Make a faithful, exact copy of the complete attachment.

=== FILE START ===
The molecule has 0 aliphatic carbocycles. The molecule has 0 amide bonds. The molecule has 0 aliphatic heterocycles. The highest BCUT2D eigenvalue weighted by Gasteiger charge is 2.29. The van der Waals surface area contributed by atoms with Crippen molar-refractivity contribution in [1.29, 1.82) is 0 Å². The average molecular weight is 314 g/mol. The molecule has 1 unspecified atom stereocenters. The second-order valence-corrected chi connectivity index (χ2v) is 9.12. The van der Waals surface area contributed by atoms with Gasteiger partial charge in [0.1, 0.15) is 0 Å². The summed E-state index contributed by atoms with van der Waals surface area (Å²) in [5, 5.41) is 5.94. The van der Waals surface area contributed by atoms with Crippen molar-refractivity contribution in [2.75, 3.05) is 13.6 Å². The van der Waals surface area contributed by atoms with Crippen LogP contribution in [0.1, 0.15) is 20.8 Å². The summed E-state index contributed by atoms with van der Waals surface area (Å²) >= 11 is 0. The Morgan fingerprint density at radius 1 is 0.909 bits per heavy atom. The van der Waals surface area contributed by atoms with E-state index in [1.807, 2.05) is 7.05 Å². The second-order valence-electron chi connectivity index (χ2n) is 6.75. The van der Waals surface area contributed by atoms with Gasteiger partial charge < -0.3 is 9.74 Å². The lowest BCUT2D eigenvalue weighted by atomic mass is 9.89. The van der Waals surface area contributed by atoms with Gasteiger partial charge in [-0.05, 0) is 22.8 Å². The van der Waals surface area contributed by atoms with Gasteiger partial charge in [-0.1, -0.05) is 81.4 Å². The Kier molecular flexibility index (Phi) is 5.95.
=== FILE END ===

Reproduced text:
The molecule has 0 aliphatic carbocycles. The molecule has 0 amide bonds. The molecule has 0 aliphatic heterocycles. The highest BCUT2D eigenvalue weighted by Gasteiger charge is 2.29. The van der Waals surface area contributed by atoms with Crippen molar-refractivity contribution in [1.29, 1.82) is 0 Å². The average molecular weight is 314 g/mol. The molecule has 1 unspecified atom stereocenters. The second-order valence-corrected chi connectivity index (χ2v) is 9.12. The van der Waals surface area contributed by atoms with Gasteiger partial charge in [0.1, 0.15) is 0 Å². The summed E-state index contributed by atoms with van der Waals surface area (Å²) in [5, 5.41) is 5.94. The van der Waals surface area contributed by atoms with Crippen molar-refractivity contribution in [2.75, 3.05) is 13.6 Å². The van der Waals surface area contributed by atoms with Crippen LogP contribution in [0.1, 0.15) is 20.8 Å². The summed E-state index contributed by atoms with van der Waals surface area (Å²) >= 11 is 0. The Morgan fingerprint density at radius 1 is 0.909 bits per heavy atom. The van der Waals surface area contributed by atoms with E-state index in [1.807, 2.05) is 7.05 Å². The second-order valence-electron chi connectivity index (χ2n) is 6.75. The van der Waals surface area contributed by atoms with Gasteiger partial charge < -0.3 is 9.74 Å². The lowest BCUT2D eigenvalue weighted by atomic mass is 9.89. The van der Waals surface area contributed by atoms with Gasteiger partial charge in [-0.05, 0) is 22.8 Å². The van der Waals surface area contributed by atoms with Gasteiger partial charge in [-0.1, -0.05) is 81.4 Å². The Kier molecular flexibility index (Phi) is 5.95.